Water is a precious commodity, particularly in the west where most of the U.S. oil shale deposits are located. There are competing water demands in the oil shale region, including the needs of municipal, agricultural, recreational and industrial interests. Water is necessary for producing shale oil. Compared to many other energy sources, the production of shale oil is not one of the largest consumers of water (see chart below from the U.S. Department of Energy). Ethanol from irrigated corn uses 100 times the water required to produce gasoline from shale oil.
Many oil shale developers have already acquired water rights that will enable them to satisfy the requirements of their projects. Water pipelines, storage and treatment facilities will be required to provide uninterrupted and reliable supplies of water to commercial oil shale projects. Due to the arid nature of the west, storage of water during the snow melt period is required to assure a supply during the dry period of the year. Many water experts believe that more multiple use public/private water storage reservoirs are needed, especially in light of some current climate change projections.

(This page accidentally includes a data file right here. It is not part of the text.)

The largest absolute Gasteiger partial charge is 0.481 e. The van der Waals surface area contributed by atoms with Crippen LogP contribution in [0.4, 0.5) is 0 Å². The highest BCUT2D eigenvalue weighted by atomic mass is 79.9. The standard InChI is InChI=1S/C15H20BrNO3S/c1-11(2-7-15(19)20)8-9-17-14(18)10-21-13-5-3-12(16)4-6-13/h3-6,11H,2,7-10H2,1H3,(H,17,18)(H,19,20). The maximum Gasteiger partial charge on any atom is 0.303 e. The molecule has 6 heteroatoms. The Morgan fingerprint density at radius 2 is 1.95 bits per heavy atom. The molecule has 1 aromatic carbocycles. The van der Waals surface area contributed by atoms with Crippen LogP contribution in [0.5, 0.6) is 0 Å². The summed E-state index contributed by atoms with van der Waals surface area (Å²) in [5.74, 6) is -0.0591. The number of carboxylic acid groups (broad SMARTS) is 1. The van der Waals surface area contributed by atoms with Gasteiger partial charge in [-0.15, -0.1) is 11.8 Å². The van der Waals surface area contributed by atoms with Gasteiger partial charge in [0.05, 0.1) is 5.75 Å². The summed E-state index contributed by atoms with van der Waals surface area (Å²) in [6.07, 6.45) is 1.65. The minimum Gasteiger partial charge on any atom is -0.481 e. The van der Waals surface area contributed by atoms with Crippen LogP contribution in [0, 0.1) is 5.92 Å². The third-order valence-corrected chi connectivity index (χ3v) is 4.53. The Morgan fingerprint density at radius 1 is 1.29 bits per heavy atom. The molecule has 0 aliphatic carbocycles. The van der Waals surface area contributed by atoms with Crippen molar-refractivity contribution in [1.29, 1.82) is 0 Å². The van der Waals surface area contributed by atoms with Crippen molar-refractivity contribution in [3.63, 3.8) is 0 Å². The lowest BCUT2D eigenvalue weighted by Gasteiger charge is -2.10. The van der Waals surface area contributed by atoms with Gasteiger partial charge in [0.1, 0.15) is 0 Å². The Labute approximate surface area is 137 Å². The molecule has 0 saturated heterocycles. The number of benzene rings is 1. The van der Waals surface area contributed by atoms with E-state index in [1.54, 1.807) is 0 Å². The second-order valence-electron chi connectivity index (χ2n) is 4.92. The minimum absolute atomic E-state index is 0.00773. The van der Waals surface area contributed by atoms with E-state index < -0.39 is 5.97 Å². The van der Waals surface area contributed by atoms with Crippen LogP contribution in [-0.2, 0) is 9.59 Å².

With proper management of the water resources, development of water saving technologies, and the development of water storage and diversion projects, there can be sufficient water in the future for all users. The amount of water required for oil shale projects is well known even though it varies with the technology employed and the water content of the resource. Current research, development and demonstration projects will further refine the overall needs for water for each technology.
Water is not the issue that will make or break oil shale development, but misleading information from some groups is leading the public to think it is. Water will be used sparingly, and alternate supplies can be used to reduce the required amount. Water used for oil shale development is a beneficial use that will create jobs, spur economic development, and enhance U.S. energy security.